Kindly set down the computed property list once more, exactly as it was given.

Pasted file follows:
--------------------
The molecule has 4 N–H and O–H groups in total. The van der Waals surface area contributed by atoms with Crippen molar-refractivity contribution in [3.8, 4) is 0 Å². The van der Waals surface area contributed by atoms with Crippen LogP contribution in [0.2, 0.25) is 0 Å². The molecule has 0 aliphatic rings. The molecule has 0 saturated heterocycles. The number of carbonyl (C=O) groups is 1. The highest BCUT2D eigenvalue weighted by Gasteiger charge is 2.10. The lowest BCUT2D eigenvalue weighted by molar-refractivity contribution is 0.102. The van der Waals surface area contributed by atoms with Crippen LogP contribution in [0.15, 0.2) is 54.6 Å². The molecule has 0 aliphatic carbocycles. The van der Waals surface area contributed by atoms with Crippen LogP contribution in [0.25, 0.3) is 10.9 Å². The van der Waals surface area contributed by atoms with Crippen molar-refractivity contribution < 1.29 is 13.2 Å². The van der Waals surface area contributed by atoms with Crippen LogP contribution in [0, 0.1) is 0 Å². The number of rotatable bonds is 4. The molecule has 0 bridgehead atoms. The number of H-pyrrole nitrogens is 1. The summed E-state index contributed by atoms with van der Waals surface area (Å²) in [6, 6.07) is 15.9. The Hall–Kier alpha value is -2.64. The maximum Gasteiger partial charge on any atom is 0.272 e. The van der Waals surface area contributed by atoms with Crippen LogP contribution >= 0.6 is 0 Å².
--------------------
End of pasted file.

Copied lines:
The molecule has 4 N–H and O–H groups in total. The van der Waals surface area contributed by atoms with Crippen molar-refractivity contribution in [3.8, 4) is 0 Å². The van der Waals surface area contributed by atoms with Crippen LogP contribution in [0.2, 0.25) is 0 Å². The molecule has 0 aliphatic rings. The molecule has 0 saturated heterocycles. The number of carbonyl (C=O) groups is 1. The highest BCUT2D eigenvalue weighted by Gasteiger charge is 2.10. The lowest BCUT2D eigenvalue weighted by molar-refractivity contribution is 0.102. The van der Waals surface area contributed by atoms with Crippen LogP contribution in [0.15, 0.2) is 54.6 Å². The molecule has 0 aliphatic carbocycles. The van der Waals surface area contributed by atoms with Crippen LogP contribution in [0.25, 0.3) is 10.9 Å². The van der Waals surface area contributed by atoms with Crippen molar-refractivity contribution < 1.29 is 13.2 Å². The van der Waals surface area contributed by atoms with Crippen LogP contribution in [0, 0.1) is 0 Å². The number of rotatable bonds is 4. The molecule has 0 bridgehead atoms. The number of H-pyrrole nitrogens is 1. The summed E-state index contributed by atoms with van der Waals surface area (Å²) in [6, 6.07) is 15.9. The Hall–Kier alpha value is -2.64. The maximum Gasteiger partial charge on any atom is 0.272 e. The van der Waals surface area contributed by atoms with Crippen LogP contribution >= 0.6 is 0 Å².